Myth 1: My cat can’t have fleas because she never goes outside.
Fact 1: People and other pets (such as a dogs) can bring “hitch-hiker” fleas into your home, where they can infest your indoor pet!
Myth 2: We can’t have a flea infestation because we only have hardwood floors.
Fact 2: Developing fleas can thrive in the cracks between the boards of hardwood floors, along baseboards, and under furniture.
Myth 3: My pet can’t have fleas – he’s not itchy!
Fact 3: Pets become itchy during a flea infestation because they are allergic to flea saliva (known as Flea Allergy Dermatitis, or FAD). Pets can have varying degrees of sensitivity to flea saliva, just like people can have varying degrees of allergy to pollen or nuts. Some dogs can have profound flea infestations and not be itchy at all, while other dogs may be very itchy with only 1 or 2 flea bites.
Myth 4: My pet can’t have fleas because I would see them.
Fact 4: Many animals, especially cats, are fastidious groomers and will lick away adult fleas. Sometimes the only sign of fleas may be the presence of characteristic skin diseases caused by Flea Allergy Dermatitis (FAD).
Myth 5: My pet can’t have fleas because I’m already treating her for fleas!
Fact 5: Many over-the-counter flea treatment products (shampoos, flea collars, generic topical treatments, etc.) are not as effective as prescription flea treatments available through your vet clinic.
The Flea Life Cycle
At least half of the flea population in an infested home is in the egg stage. An adult female flea lays 40-50 eggs per day. These eggs are laid on the host and fall off into the environment to incubate. Flea eggs prefer to incubate in a high humidity environment at 65-80˚ F (just like your house!)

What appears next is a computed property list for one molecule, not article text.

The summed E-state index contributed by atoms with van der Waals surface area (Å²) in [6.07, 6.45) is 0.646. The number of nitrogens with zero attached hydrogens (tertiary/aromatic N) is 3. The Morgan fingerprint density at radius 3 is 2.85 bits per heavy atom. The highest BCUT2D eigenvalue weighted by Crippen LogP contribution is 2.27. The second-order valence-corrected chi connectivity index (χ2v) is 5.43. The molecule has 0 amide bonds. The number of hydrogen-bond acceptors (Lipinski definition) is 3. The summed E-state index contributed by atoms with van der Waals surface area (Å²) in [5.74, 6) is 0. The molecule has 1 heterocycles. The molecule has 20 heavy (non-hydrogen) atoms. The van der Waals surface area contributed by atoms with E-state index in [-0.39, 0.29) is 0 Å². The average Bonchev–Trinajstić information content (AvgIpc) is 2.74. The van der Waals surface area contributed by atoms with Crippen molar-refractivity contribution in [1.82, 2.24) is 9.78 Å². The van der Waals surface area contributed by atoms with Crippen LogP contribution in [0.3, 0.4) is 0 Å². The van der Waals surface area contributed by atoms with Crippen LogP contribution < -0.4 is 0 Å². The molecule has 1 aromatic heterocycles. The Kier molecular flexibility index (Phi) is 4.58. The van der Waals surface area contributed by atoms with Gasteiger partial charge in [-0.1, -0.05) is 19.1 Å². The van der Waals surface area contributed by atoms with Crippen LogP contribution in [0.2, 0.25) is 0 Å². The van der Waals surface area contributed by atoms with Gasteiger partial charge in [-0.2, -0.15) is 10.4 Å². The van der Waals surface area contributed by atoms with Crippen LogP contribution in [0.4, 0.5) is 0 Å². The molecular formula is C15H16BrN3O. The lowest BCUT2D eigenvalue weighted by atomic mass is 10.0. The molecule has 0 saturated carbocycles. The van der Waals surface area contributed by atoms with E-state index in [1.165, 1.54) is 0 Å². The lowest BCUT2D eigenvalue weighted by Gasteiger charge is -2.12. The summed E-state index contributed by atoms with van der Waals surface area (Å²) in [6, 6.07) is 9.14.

Larvae look like little maggots and are approximately 0.5cm long. They feed on the blood found in adult flea feces, flea eggshells, and other flea larvae. Flea larvae like to develop in cool shady areas outdoors, as well as in protected indoor areas such as carpeting, along baseboards, and under furniture. The time spent as a larva depends on environmental conditions, but it can be a short as 9 days.
Pupae look like tiny white specks. They can be found in carpets, under furniture, and on animal bedding. The can also be found outdoors in the soil and on plants. The pupa can remain dormant for many months to over a year as it waits for the opportune moment to emerge. The mature pupa can detect the presence of a host based on vibrations, carbon dioxide gradients, heat, and sound patterns. When a mature pupa feels the time is right, it emerges from the cocoon ready to attack its host.
Once the adult flea finds a host and takes its first blood meal, they set up shop permanently. Adult fleas rarely leave their host (contrary to the popular belief that fleas “jump” from host-to-host). A female flea begins producing eggs within 20-24hrs of its first blood meal. At a rate of 40-50 eggs per day, a female flea can produce up to 2,500 eggs in her 4-8 week lifespan!
On average, the time period from egg to adult is about 3 weeks.
Getting Rid of Fleas
Don’t panic! Eradicating fleas from your pet and your home will take time, but it can be done. The most efficient way to eliminate a flea infestation is to treat your pet AND the environment.
Treating The Environment
- Vacuum several times a week to remove flea eggs/larvae/pupae from your home. Tape the vacuum bag shut and discard it every time you vacuum.
- Wash and dry all bedding, stuffed toys, etc. Flea larvae are killed at 95˚ F, so wash with hot water if possible and run everything through the dryer.